Q Is there a problem tank mixing insecticides with fungicides or fertilizers?
A It is clear that tank mixing can save a lot of time and labor, but there are a few things to be wary of. For instance, mixing the two chemicals could cause one or both of them to become ineffective, or the mixture could cause precipitates to form in the tank, which then clog the hoses and plug the nozzles. Tank mixing may change the pH of the tank solution significantly, which may have an impact on efficacy of some products. In addition, most of these products are formulated with a variety of surfactants and carriers that alone may cause a phytotoxic effect if used at a high rate. Therefore, by combining several products, you may be increasing the level of surfactant to a phytotoxic level. Be especially mindful of products that are oils or contain an oil as a surfactant, such as EC formulations. For the most part, however, it is fine to mix insecticides and fungicides because they will not typically interact and cause problems.
The agricultural chemical companies have worked extensively with their products and have a pretty good idea of what you can and cannot do with their product. Most of them have included a small section on the label about tank mixing, how to mix them and in what order. However, given the enormous number of products out there and countless combinations available, it is advisable to exercise caution and perform a jar test. The following website explains how to perform a jar test with different formulations of insecticides or fungicides as well as fertilizers: pesticides.montana.edu/pcideprofiles/compat_test.htm.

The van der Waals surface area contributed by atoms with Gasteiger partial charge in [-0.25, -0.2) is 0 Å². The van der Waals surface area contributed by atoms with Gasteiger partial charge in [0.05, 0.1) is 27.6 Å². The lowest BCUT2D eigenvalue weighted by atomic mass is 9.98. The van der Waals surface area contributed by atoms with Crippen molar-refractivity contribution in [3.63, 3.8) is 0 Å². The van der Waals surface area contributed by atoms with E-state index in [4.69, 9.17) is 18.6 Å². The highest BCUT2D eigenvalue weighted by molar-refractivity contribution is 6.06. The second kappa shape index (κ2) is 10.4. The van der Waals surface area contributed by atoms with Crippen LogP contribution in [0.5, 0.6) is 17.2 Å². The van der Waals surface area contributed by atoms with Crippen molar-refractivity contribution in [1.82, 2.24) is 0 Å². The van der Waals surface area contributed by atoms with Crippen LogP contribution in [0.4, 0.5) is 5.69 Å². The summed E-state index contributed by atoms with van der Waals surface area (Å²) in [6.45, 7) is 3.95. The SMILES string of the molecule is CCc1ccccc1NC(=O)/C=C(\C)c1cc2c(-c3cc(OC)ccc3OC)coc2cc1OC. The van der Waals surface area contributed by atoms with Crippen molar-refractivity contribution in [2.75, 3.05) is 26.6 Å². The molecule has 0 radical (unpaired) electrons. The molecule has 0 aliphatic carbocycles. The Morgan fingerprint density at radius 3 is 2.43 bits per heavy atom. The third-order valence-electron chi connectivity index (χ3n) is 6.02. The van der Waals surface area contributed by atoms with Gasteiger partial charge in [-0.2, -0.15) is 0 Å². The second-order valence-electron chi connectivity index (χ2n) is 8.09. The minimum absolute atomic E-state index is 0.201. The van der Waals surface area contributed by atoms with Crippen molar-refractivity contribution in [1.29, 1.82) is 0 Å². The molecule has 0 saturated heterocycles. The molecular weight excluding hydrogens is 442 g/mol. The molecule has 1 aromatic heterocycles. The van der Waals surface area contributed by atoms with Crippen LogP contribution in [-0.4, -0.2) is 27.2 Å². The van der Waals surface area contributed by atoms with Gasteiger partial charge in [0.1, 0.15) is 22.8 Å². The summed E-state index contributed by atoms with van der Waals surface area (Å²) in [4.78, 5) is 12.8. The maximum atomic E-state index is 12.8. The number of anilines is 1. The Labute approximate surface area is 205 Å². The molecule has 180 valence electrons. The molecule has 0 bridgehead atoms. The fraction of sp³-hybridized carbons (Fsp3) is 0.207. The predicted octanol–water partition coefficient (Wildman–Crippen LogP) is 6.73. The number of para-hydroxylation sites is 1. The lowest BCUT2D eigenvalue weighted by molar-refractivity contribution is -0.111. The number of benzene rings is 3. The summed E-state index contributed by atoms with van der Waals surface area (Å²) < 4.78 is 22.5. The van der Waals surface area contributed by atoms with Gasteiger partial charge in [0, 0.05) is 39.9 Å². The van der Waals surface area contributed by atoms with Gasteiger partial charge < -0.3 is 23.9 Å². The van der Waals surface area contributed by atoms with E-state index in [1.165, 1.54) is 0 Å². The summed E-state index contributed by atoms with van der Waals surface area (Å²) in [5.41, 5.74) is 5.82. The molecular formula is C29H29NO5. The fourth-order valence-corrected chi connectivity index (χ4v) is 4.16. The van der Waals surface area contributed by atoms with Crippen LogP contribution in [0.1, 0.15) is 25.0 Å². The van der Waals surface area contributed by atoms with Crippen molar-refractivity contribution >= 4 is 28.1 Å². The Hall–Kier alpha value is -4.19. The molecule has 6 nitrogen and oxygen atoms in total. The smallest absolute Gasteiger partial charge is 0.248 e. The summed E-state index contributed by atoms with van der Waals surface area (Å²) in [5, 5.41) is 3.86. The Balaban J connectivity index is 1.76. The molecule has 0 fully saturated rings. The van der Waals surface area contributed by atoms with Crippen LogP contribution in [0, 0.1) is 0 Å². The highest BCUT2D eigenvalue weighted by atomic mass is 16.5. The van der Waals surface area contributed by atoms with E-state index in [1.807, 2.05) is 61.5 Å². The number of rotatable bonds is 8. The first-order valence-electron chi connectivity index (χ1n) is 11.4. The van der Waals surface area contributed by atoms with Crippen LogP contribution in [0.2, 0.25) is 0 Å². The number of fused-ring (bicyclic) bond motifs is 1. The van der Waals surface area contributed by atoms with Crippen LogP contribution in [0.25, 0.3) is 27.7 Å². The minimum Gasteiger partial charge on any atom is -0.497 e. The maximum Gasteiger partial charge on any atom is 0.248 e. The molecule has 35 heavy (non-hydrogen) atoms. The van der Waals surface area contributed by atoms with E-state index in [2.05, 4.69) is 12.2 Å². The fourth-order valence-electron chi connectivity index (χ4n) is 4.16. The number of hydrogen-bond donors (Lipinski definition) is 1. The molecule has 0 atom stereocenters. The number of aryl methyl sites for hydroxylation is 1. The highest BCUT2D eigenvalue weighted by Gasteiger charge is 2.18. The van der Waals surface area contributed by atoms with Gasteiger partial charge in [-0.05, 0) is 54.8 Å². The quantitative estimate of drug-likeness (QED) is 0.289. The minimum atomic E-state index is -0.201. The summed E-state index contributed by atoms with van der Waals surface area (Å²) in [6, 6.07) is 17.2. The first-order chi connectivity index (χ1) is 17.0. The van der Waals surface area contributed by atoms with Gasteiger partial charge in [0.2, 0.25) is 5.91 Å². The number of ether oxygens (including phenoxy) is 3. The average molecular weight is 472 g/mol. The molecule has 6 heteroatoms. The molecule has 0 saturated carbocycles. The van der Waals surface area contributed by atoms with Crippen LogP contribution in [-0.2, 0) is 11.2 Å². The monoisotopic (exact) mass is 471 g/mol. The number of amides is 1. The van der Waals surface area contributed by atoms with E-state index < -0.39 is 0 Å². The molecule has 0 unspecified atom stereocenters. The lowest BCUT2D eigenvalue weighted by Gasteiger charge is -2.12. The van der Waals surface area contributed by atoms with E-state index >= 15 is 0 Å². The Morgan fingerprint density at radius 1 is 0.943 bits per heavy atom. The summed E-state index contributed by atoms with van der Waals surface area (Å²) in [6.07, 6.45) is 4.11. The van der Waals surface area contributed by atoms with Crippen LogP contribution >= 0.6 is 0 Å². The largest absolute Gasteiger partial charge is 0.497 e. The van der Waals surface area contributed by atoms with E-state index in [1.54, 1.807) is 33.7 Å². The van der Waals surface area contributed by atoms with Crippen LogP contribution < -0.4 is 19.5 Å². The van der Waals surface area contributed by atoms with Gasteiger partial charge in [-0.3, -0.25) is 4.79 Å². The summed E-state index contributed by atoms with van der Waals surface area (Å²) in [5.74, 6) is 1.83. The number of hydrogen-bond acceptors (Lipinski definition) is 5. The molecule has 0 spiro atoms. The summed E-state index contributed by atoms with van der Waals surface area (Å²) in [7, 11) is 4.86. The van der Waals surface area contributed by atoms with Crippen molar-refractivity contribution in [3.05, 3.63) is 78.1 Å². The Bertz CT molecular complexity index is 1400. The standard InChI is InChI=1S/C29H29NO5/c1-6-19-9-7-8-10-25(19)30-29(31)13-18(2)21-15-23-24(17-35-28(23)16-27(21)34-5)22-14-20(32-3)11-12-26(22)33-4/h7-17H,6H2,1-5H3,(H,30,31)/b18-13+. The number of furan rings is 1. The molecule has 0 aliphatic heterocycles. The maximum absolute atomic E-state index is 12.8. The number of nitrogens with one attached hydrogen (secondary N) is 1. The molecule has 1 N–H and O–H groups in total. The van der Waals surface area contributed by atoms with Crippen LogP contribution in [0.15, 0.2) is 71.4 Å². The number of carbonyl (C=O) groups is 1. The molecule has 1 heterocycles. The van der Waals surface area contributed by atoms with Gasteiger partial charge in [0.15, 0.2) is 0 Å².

There is room here for a lot of research, and Dr. Ray Cloyd has been on the forefront of this initiative (see the August 2004 issue of GPN). Watch for more reports from his work in the future.
Q How do I get rid of earthworms in my pots?
A A grower recently told me his customers were complaining that earthworms were crawling out of the pots in the stores, and he has seen large numbers in the pots at his facility as well. He also thought that they might be feeding on the plant roots because the plants were looser in the pots. He was in search of a chemical control solution.
First of all, earthworms are your friends! They are beneficial and typically not a plant pest or root feeder. They have a vacuum cleaner for a mouth and pick up very small organic matter as food, so they are not going to be a pest worth controlling. However, as with adult fungus gnats and whiteflies, they can be a nuisance pest that might impact sales, so I understand that they may need some form of mitigation.
Investigating the situation further, we determined that his plants were not directly on the ground but 6 inches above the ground on upside-down plastic crates. At night, the worms would crawl up the flats and into the pots. Although his facility was of considerable acreage, the very best solution was to cover the ground with thin polyfilm and replace the flats. This might carry an initial labor and purchase cost, but it would eliminate the need for repeated chemical applications or other control methods. Pursue these cultural or physical methods of control before you consider a chemical solution. Chemicals aren’t always the answer.